570
UNIT 3
Regulation and Integration of the Body
15
infections, head injuries, chemicals or medications, or head and
neck radiation for cancer treatment. Zinc supplements may
help some cases of radiation-induced taste disorders.
Check Your Understanding
10.
Name the five taste modalities. Name the three types of
papillae that have taste buds.
11.
Olfactory sensory neurons have cilia and gustatory epithelial
cells have hairs. How do these structures help the cells
perform their functions?
For answers, see Appendix H.
The Ear: Hearing and Balance
Describe the structure and general function of the outer,
middle, and internal ears.
Describe the sound conduction pathway to the fluids of
the internal ear, and follow the auditory pathway from the
spiral organ to the temporal cortex.
Explain how we are able to differentiate pitch and
loudness, and localize the source of sounds.
List possible causes and symptoms of otitis media, deafness,
and Ménière’s syndrome.
At first glance, the machinery for hearing and balance appears
very crude—fluids must be stirred to stimulate the mechanore-
ceptors of the internal ear. Nevertheless, our hearing appara-
tus allows us to hear an extraordinary range of sound, and our
equilibrium (balance) receptors continually inform the nervous
system of head movements and position. Although the organs
serving these two senses are structurally interconnected within
the ear, their receptors respond to different stimuli and are acti-
vated independently of one another.
Structure of the Ear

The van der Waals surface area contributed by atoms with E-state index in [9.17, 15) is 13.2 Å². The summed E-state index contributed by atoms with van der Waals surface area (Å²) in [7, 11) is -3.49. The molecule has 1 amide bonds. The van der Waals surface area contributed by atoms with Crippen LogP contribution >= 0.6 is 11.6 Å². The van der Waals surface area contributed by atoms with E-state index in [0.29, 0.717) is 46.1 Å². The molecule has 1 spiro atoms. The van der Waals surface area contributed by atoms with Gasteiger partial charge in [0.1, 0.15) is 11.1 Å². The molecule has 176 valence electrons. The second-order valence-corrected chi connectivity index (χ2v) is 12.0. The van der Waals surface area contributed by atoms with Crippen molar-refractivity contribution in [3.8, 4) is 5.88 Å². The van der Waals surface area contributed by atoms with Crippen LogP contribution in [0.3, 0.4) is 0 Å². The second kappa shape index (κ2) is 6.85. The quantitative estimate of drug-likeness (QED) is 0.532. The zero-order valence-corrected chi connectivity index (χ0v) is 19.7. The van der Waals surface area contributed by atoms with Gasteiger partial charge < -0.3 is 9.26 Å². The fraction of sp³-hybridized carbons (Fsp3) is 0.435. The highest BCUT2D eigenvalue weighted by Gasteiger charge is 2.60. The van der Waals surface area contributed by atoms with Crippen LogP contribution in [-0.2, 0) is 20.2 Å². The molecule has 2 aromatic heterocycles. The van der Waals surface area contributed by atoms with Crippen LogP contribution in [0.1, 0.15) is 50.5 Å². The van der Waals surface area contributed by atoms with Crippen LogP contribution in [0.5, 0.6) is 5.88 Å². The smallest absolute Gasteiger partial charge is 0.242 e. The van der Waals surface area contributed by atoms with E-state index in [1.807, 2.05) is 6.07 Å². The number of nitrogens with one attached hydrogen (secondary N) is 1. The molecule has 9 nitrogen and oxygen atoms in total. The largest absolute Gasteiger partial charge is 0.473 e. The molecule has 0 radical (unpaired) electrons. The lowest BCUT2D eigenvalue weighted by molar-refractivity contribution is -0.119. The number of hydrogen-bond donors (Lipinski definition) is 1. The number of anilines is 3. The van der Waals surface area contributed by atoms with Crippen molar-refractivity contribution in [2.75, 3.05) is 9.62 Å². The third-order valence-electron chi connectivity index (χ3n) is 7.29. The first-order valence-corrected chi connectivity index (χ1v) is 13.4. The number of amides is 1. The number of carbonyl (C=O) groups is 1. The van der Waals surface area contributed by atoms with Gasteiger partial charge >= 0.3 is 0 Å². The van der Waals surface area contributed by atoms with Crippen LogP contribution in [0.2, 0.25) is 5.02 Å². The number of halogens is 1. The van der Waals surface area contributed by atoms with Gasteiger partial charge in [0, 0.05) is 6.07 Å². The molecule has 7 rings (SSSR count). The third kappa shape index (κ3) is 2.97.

Te ear is divided into three major areas: external ear, middle
ear, and internal ear
(Figure 15.24a)
. Te external and middle
ear structures are involved with hearing only and are rather sim-
ply engineered. Te internal ear functions in both equilibrium
and hearing and is extremely complex.
External Ear
Te
external (outer) ear
consists of the auricle and the external
acoustic meatus. Te
auricle
, or
pinna
, is what most people call
the ear—the shell-shaped projection surrounding the opening of
the external acoustic meatus. Te auricle is composed of elastic
cartilage covered with thin skin and an occasional hair. Its rim,
the
helix
, is somewhat thicker, and its fleshy, dangling
lobule
(“earlobe”) lacks supporting cartilage. Te function of the auricle
is to funnel sound waves into the external acoustic meatus.
Te
external acoustic meatus
(auditory canal) is a short,
curved tube (about 2.5 cm long by 0.6 cm wide) that extends
from the auricle to the eardrum. Near the auricle, its framework
is elastic cartilage; the remainder of the canal is carved into the
Homeostatic Imbalances
of the Chemical Senses
Most olfactory disorders, or
anosmias
(an-oz
9
me-ahz; “with-
out smells”), result from head injuries that tear the olfactory
nerves, the aFereffects of nasal cavity inflammation, and neuro-
logical disorders such as Parkinson’s disease. Some people have
uncinate fits
(un
9
sih-nāt), olfactory hallucinations during which
they experience a particular (usually unpleasant) odor, such as
rotting meat.
Olfactory auras
experienced by some epileptics
just before they have a seizure are transient uncinate fits. Tese
hallucinations can result from irritation of the olfactory path-
way by brain surgery or head trauma.
±aste disorders are less common than disorders of smell, in
part because the taste receptors are served by three different
nerves and thus are less likely to be “put out of business” com-
pletely. Causes of taste disorders include upper respiratory tract
Gustatory
cortex
(in insula)
Thalamic
nucleus
(ventral
posteromedial
nucleus)
Pons
Solitary nucleus
in medulla
oblongata
Facial
nerve (VII)
Glossopharyngeal
nerve (IX)
Vagus nerve (X)
Figure 15.23
The gustatory pathway.
Taste signals are relayed
from the taste buds to the gustatory area of the cerebral cortex.
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